Never has there been a better time to promote a brand purpose though KOLs (key opinion leaders) or influencers. Why? Because having brand advocates convey your message in an authentic manner often resonates better with your target audience than the brand itself. Only a staggering 1% of millennials trust traditional advertising and are more likely to trust those online with authentic voices.
However, influencer marketing works best when the values of the brand and the influencer are totally aligned. More and more consumers want to understand what a brand stands for before they purchase something. In other words – how they treat their staff, what their vision is, how they manage diversity, how their products are made and how they convey their sustainable credentials – are all key for winning over today’s customers.
Influencer marketing can deliver amazing value for brands not just for short-term campaigns but as part of a long-term ambassador approach too. The first step in succeeding with this, is to create an influencer marketing strategy. This will need to set out clear measurable goals of what results you want from your content creators. For example, do you want to extend your reach by building brand awareness? Do you want to track sales or click through rates or is your priority to create engagement and feedback on your brand?
Creating a purposeful brief that you can then communicate with your chosen influencers will be an essential part of the process, to ensure the influencers convey your message in the best way, while adhering to the tone of voice expected by their already-engaged audience. Therefore, finding the right influencers for your brand is crucial and can be a challenge at times, which is where specialist influencer talent agencies and platforms come in.
However, that shouldn’t stop you doing your own research too. Take time to do your due diligence and make sure there is no inauthentic engagement. A rule of thumb is to look at the last 10 posts on any of the influencer’s channels and observe the level of engagement and sentiment from their followers.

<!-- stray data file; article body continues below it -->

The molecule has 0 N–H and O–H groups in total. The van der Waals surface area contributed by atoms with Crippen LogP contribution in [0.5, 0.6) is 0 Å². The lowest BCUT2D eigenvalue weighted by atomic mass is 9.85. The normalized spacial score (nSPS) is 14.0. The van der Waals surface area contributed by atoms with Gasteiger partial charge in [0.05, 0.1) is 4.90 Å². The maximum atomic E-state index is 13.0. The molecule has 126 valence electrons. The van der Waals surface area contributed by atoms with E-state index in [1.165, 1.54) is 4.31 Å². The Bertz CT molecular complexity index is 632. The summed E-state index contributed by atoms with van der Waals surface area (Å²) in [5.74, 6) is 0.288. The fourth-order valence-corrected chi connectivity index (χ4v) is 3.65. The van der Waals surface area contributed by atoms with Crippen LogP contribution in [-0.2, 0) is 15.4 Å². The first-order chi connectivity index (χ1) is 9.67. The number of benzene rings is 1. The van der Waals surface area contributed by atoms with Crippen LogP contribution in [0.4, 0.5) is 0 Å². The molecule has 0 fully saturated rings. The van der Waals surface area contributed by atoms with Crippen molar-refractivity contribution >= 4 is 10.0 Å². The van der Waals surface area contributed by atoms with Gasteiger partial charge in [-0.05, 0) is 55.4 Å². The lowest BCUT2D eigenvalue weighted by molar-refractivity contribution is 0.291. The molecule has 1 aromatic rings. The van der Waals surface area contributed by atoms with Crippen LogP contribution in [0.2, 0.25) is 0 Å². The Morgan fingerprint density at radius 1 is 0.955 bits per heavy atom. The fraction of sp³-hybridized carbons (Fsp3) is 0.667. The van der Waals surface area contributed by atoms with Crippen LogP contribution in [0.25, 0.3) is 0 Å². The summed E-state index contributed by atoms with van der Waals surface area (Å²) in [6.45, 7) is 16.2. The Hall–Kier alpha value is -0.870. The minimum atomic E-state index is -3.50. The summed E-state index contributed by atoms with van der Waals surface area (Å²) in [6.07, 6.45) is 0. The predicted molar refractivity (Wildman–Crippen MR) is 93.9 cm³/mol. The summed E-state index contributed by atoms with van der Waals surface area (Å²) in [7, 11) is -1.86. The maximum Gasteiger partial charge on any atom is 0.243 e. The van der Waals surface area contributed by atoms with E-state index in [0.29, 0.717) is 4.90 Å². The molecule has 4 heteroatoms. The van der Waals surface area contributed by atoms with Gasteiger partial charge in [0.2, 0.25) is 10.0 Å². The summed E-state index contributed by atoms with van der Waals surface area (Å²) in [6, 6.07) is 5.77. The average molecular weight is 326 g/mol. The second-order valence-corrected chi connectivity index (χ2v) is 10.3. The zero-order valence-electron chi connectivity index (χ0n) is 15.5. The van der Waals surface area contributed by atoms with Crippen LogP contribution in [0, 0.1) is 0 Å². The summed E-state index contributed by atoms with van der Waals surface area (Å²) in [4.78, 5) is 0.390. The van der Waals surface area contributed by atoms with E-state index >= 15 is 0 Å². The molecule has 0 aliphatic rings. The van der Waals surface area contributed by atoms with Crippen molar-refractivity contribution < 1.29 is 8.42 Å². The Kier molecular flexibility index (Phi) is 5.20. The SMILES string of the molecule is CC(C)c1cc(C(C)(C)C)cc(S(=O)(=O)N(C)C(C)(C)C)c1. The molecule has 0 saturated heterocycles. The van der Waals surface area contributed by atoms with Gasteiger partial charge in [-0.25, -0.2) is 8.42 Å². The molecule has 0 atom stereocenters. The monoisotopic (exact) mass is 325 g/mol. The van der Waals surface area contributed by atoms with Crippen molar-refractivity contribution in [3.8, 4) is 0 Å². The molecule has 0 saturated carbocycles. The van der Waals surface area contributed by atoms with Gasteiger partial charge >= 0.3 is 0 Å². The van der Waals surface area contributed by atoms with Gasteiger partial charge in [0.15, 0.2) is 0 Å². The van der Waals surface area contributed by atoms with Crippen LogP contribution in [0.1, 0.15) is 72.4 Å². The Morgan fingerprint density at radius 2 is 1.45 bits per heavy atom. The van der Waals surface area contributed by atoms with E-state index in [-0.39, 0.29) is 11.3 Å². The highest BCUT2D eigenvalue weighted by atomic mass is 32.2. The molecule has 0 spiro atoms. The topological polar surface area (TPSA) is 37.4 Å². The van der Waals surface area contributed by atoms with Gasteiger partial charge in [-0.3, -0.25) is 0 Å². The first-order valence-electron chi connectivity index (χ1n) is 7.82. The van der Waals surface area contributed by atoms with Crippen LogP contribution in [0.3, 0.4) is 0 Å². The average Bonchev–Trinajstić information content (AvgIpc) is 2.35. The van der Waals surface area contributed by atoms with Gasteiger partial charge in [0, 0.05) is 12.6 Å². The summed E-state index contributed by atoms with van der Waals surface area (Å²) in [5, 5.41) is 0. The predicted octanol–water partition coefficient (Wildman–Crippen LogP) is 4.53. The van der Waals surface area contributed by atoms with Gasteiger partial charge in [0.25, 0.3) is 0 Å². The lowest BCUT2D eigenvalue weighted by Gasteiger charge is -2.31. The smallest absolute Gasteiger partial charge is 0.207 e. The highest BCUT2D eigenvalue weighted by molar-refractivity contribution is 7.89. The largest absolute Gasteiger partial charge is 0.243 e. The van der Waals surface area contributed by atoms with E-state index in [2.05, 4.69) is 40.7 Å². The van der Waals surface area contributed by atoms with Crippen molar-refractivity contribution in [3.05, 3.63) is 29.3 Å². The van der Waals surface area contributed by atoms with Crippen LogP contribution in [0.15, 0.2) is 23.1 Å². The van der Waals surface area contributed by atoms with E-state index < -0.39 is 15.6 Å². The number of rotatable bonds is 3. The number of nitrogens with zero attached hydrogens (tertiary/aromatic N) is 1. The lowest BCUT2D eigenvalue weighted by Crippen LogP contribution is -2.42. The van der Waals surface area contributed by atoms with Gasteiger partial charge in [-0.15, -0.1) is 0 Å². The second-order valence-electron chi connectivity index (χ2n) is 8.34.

Remember, influencers shouldn’t be treated as media assets but as partners to your brand communication. Reach out to them with well-crafted communication that immediately promotes value to them and a potential business relationship opportunity, demonstrating how your values resonate with theirs. Influencers often like to be involved in the creative process and idea generation, rather than just the social amplification. So, I always suggest if you have targeted people you want to work with, start engaging with their posts yourself to show that you are interested in what they are doing.
If you have a range of influencers working with you with a common purpose, but told in slightly different way, you will start to see your brand message being conveyed to all sorts of audiences extending your reach and perhaps even into completely new markets. Yet, making sure you understand the numbers to measure this, is super important too. How many shares, likes, comments and views were achieved and how did you do against the goals you set? What posts did best at what time and on what channel? Whatever you find from this process will help you cement the blueprint for future activation.
When it comes to building longer term relationships with influencers, then think about creating brand ambassadors. Setting up these programmes isn’t difficult, but you’ll need to have dedicated staff to manage the relationships, dependent on how many ambassadors you have.
Lastly, but by no means least, remember – some of the best influencers you have are the internal advocates right inside your company, so don’t forget them.
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